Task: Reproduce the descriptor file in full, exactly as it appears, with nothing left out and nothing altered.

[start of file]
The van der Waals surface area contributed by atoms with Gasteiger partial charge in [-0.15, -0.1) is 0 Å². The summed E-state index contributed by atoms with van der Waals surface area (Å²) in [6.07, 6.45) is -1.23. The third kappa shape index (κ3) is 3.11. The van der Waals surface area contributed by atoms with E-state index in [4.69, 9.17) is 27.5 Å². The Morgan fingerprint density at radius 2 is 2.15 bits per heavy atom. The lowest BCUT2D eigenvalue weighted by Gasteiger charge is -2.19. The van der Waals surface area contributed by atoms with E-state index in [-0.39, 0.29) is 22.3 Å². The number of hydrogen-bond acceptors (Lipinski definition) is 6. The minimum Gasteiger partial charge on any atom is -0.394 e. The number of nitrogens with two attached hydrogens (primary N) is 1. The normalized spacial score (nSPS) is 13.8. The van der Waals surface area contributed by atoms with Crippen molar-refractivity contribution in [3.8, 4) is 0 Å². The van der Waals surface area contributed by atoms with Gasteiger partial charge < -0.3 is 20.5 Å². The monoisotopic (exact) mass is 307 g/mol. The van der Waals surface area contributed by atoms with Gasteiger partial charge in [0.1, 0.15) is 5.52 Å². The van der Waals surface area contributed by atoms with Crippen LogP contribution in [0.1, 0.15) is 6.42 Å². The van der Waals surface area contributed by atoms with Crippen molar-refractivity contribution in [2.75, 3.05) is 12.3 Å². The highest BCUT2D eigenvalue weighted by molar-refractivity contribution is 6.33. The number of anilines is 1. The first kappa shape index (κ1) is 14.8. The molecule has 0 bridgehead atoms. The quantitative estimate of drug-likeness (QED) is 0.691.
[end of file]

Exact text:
The van der Waals surface area contributed by atoms with Gasteiger partial charge in [-0.15, -0.1) is 0 Å². The summed E-state index contributed by atoms with van der Waals surface area (Å²) in [6.07, 6.45) is -1.23. The third kappa shape index (κ3) is 3.11. The van der Waals surface area contributed by atoms with E-state index in [4.69, 9.17) is 27.5 Å². The Morgan fingerprint density at radius 2 is 2.15 bits per heavy atom. The lowest BCUT2D eigenvalue weighted by Gasteiger charge is -2.19. The van der Waals surface area contributed by atoms with E-state index in [-0.39, 0.29) is 22.3 Å². The number of hydrogen-bond acceptors (Lipinski definition) is 6. The minimum Gasteiger partial charge on any atom is -0.394 e. The number of nitrogens with two attached hydrogens (primary N) is 1. The normalized spacial score (nSPS) is 13.8. The van der Waals surface area contributed by atoms with Crippen molar-refractivity contribution in [3.8, 4) is 0 Å². The van der Waals surface area contributed by atoms with Gasteiger partial charge < -0.3 is 20.5 Å². The monoisotopic (exact) mass is 307 g/mol. The van der Waals surface area contributed by atoms with Gasteiger partial charge in [0.1, 0.15) is 5.52 Å². The van der Waals surface area contributed by atoms with Crippen LogP contribution in [0.1, 0.15) is 6.42 Å². The van der Waals surface area contributed by atoms with Crippen molar-refractivity contribution in [2.75, 3.05) is 12.3 Å². The highest BCUT2D eigenvalue weighted by molar-refractivity contribution is 6.33. The number of anilines is 1. The first kappa shape index (κ1) is 14.8. The molecule has 0 bridgehead atoms. The quantitative estimate of drug-likeness (QED) is 0.691.